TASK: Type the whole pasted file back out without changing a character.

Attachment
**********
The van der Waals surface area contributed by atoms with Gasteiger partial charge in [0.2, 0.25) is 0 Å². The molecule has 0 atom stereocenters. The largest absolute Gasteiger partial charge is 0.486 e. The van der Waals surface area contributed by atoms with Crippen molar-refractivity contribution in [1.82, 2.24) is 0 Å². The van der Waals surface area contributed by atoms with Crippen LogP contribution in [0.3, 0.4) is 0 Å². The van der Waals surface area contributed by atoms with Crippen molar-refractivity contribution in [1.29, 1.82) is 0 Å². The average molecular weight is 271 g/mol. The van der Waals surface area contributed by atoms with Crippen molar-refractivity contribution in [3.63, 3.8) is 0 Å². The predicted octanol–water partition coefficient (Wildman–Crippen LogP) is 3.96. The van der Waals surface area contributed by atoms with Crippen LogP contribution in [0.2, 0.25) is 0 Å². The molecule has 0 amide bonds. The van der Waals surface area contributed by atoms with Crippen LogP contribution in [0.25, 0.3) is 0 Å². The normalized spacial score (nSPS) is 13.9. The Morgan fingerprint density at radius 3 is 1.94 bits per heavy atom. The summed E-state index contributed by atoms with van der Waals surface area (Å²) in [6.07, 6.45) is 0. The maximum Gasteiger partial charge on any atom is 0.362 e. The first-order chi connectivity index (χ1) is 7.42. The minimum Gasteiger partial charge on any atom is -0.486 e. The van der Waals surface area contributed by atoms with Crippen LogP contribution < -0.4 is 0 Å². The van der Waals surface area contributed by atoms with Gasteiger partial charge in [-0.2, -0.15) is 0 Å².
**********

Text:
The van der Waals surface area contributed by atoms with Gasteiger partial charge in [0.2, 0.25) is 0 Å². The molecule has 0 atom stereocenters. The largest absolute Gasteiger partial charge is 0.486 e. The van der Waals surface area contributed by atoms with Crippen molar-refractivity contribution in [1.82, 2.24) is 0 Å². The van der Waals surface area contributed by atoms with Crippen LogP contribution in [0.3, 0.4) is 0 Å². The van der Waals surface area contributed by atoms with Crippen molar-refractivity contribution in [1.29, 1.82) is 0 Å². The average molecular weight is 271 g/mol. The van der Waals surface area contributed by atoms with Crippen molar-refractivity contribution in [3.63, 3.8) is 0 Å². The predicted octanol–water partition coefficient (Wildman–Crippen LogP) is 3.96. The van der Waals surface area contributed by atoms with Crippen LogP contribution in [0.2, 0.25) is 0 Å². The molecule has 0 amide bonds. The van der Waals surface area contributed by atoms with Crippen LogP contribution in [0.25, 0.3) is 0 Å². The normalized spacial score (nSPS) is 13.9. The Morgan fingerprint density at radius 3 is 1.94 bits per heavy atom. The summed E-state index contributed by atoms with van der Waals surface area (Å²) in [6.07, 6.45) is 0. The maximum Gasteiger partial charge on any atom is 0.362 e. The first-order chi connectivity index (χ1) is 7.42. The minimum Gasteiger partial charge on any atom is -0.486 e. The van der Waals surface area contributed by atoms with Crippen LogP contribution < -0.4 is 0 Å². The van der Waals surface area contributed by atoms with Gasteiger partial charge in [-0.2, -0.15) is 0 Å².